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Re: tiller lenght/hinge




Hi Dan

Depending on the type of weather you sail in, I suggest you "think twice"
about reducing the lenght of the tiller and/or adding a hinge that could
create a weak spot.

I have been in very demanding seas and stong winds with my SJ23. In those
conditions I needed all the leverage provided by the lenght of the tiller to
help me control of the boat. After a few of these sailing conditions, I
choose to go with safety rather than convenience.

The above is my personal opinion, others may feel differently.

Cheers
jack carr

----- Original Message -----
From: <dfannin@uswest.net>
To: <sanjuan23@PEAK.ORG>
Sent: October 13, 2000 5:00 PM
Subject: Re: Fall sail in Kentucky


> Bob,
>     I'm glad to read your assessment of the tiller.  Maureen and I came to
the
> same conclusion.  We thought about hinging it, so it would fold back.
That way
> you would still have it if you wanted to snuggle up front.
>     Anyone have any other thoughts on the tiller length and methods of
> adjusting it?
>                                                             Dan
>
> Bob Spencer wrote:
>
> > Scot and I had a delightful sail on Saturday. This is the season of
color
> > in Kentucky, and the lake was beautiful. There are high, vertical, bare
> > cliff faces all along, part of the original river cut, and they are
always
> > most impressive in the fall when the color surrounds them. It was a day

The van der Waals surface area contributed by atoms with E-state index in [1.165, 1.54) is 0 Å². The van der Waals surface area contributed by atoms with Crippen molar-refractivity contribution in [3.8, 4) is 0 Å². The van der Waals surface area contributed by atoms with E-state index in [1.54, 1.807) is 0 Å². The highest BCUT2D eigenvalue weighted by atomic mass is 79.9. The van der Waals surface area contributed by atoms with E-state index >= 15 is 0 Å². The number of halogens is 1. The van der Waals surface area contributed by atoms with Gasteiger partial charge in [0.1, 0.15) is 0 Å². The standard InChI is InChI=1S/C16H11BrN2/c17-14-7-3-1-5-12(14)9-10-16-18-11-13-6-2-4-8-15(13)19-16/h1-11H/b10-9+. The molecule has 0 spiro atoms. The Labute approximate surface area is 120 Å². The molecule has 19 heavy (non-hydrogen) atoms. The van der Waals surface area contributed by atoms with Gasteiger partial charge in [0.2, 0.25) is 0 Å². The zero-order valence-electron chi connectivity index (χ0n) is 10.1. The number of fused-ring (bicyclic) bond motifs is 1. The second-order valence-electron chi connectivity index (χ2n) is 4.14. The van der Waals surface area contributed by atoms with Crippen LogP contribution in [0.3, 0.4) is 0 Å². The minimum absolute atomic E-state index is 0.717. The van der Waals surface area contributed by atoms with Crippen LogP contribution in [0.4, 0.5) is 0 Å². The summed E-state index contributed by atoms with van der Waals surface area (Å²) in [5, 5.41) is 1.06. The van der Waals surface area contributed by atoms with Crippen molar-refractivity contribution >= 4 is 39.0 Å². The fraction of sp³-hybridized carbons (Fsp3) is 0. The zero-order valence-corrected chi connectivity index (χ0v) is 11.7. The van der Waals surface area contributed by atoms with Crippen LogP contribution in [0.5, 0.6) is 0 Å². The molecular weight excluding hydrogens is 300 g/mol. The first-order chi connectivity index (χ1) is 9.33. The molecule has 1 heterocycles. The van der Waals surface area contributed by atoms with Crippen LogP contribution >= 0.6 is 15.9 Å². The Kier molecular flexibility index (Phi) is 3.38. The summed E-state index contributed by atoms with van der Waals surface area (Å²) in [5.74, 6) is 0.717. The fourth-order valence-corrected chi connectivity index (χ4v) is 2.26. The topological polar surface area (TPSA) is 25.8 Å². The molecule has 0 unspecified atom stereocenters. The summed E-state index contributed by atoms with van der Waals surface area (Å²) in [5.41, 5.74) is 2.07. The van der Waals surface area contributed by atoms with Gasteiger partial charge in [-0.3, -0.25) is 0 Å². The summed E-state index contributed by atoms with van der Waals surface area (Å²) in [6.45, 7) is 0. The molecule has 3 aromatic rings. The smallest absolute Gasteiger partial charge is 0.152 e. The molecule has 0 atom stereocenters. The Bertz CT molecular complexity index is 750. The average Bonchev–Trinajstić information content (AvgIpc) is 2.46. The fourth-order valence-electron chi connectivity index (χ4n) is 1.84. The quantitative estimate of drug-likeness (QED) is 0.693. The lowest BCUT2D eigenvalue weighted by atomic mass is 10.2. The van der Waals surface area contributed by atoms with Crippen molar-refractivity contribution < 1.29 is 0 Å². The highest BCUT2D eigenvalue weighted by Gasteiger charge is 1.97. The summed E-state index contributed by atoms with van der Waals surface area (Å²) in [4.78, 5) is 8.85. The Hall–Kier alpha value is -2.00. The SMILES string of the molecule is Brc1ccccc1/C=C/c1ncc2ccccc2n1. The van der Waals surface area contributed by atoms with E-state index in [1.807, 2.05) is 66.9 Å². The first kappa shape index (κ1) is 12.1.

of
> > dramatic light, and both water and shore were a pleasure to see.
> >
> > Wind was good, 6-15 knots, mostly, but shifty and variable, as usual.
That
> > can be a nuisance, but it will teach you to sail, if you work at it. We
> > sailed 12 miles down the lake and had several miles of good reaching
> > breezes, both coming and going. It is impressive how a good sailing
breeze
> > drops the wind chill, isn't it? Actual temperature never reached 50F,
but
> > it certainly seemed cooler than that.
> >
> > We are learning the boat, and like her more each time we sail. We spent
> > some time wing-on-wing, and were impressed how much the forefoot is
pressed
> > down while doing that in a wind. Fore-and-aft trim seems very important
to
> > making the SJ23 perform, at least in our boat.
> >
> > We finally chose a name...Kestrel...and are having some letters made.
Other
> > work is going along slowly, because we can never resist the temptation
to
> > sail, rather than work, but she is almost as we want her. The jib keeps
> > hanging up on the outer shroud while tacking, gets backwinded. We've
> > ordered some vinyl covers for the shroud, which should solve that
problem.
> >
> > We have come to understand the comments from some that the cockpit is a
bit
> > small. It is. We are beginning to think the tiller is a little too long,
> > and may shorten it so that crew and helmsman can both do their thing
more
> > easily when tacking. Tacking in a strong wind, it can be a bit crowded.
> >
> > Bob
> >
> > Bob
> > Sail #619
> > http://members.aye.net/~bspen/sail.html
> >
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http://www.geocities.com/Yosemite/Rapids/5493/
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>
>
> San Juan 23 Internet Fleet:
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>


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